The Case for Space

Why We Should Keep Reaching for the Stars

Author: Neil deGrasse Tyson
March / April 2012
Foreign Affairs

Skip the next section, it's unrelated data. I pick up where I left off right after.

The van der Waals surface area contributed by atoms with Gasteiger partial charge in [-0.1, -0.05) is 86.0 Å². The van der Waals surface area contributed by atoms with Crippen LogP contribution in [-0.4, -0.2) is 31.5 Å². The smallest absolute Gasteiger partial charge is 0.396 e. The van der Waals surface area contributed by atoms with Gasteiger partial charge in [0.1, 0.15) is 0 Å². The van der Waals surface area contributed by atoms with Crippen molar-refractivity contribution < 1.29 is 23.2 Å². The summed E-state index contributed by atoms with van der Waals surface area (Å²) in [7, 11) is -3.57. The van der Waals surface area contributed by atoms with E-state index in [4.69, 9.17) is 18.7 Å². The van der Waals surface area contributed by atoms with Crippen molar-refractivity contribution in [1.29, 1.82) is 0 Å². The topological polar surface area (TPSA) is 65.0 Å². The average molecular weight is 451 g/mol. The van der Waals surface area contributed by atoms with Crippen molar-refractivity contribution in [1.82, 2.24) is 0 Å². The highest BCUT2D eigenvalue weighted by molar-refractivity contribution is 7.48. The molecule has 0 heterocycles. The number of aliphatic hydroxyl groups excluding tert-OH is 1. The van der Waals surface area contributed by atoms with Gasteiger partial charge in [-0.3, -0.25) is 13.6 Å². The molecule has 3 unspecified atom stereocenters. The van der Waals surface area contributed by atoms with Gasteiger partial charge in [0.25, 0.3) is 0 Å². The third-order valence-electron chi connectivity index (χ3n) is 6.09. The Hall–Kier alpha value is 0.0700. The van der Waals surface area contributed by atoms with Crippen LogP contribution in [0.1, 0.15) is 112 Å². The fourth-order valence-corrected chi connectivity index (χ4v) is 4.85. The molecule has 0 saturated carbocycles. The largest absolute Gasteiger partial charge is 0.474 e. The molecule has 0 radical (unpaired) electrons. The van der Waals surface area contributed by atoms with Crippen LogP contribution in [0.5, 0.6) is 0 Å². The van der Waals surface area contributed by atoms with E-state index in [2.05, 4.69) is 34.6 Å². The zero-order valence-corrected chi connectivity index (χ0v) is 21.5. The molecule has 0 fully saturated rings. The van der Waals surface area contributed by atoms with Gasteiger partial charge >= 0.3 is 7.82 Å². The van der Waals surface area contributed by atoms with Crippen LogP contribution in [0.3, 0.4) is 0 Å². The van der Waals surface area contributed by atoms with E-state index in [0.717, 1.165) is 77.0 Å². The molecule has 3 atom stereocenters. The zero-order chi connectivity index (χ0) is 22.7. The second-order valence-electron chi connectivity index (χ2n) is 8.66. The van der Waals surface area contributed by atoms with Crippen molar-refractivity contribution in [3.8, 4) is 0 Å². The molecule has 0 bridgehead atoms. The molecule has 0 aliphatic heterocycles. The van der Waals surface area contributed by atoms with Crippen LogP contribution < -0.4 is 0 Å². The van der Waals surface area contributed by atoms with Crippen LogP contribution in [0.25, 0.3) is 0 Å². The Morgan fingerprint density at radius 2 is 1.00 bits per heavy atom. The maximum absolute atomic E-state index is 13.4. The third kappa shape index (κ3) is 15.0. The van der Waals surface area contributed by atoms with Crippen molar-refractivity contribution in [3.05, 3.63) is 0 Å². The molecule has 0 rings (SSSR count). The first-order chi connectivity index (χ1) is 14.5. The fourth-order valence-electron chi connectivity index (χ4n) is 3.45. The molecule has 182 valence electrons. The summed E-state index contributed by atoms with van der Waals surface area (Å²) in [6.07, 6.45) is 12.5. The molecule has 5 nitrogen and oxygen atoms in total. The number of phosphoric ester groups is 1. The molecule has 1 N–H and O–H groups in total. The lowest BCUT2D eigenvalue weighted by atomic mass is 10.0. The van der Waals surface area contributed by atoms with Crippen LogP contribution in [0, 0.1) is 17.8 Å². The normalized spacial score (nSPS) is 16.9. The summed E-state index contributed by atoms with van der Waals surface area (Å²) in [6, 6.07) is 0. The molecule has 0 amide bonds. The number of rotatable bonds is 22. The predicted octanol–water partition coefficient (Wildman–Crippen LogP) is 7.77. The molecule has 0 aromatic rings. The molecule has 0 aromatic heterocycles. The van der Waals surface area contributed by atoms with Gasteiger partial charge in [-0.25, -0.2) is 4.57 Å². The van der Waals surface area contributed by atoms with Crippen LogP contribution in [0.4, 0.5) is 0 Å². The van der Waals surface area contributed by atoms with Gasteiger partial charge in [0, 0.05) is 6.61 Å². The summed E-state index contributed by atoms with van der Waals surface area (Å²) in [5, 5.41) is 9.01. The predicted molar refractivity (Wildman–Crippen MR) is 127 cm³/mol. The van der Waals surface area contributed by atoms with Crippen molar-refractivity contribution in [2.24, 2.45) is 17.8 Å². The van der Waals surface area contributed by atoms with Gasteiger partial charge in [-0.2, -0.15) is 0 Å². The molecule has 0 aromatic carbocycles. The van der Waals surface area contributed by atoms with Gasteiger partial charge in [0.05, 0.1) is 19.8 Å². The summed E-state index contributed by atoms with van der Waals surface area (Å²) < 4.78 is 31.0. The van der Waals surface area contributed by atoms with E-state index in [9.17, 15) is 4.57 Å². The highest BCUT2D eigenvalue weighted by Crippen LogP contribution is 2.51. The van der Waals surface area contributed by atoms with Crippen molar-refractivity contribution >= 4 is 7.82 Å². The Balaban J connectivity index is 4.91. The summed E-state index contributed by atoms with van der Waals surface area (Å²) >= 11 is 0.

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In 2010, U.S. President Barack Obama articulated his vision for the future of American space exploration, which included an eventual manned mission to Mars. Such an endeavor would surely cost hundreds of billions of dollars -- maybe even $1 trillion. Whatever the amount, it would be an expensive undertaking. In the past, only three motivations have led societies to spend that kind of capital on ambitious, speculative projects: the celebration of a divine or royal power, the search for profit, and war. Examples of praising power at great expense include the pyramids in Egypt, the vast terra-cotta army buried along with the first emperor of China, and the Taj Mahal in India. Seeking riches in the New World, the monarchs of Iberia funded the great voyages of Christopher Columbus and Ferdinand Magellan. And military incentives spurred the building of the Great Wall of China, which helped keep the Mongols at bay, and the Manhattan Project, whose scientists conceived, designed, and built the first atomic bomb.

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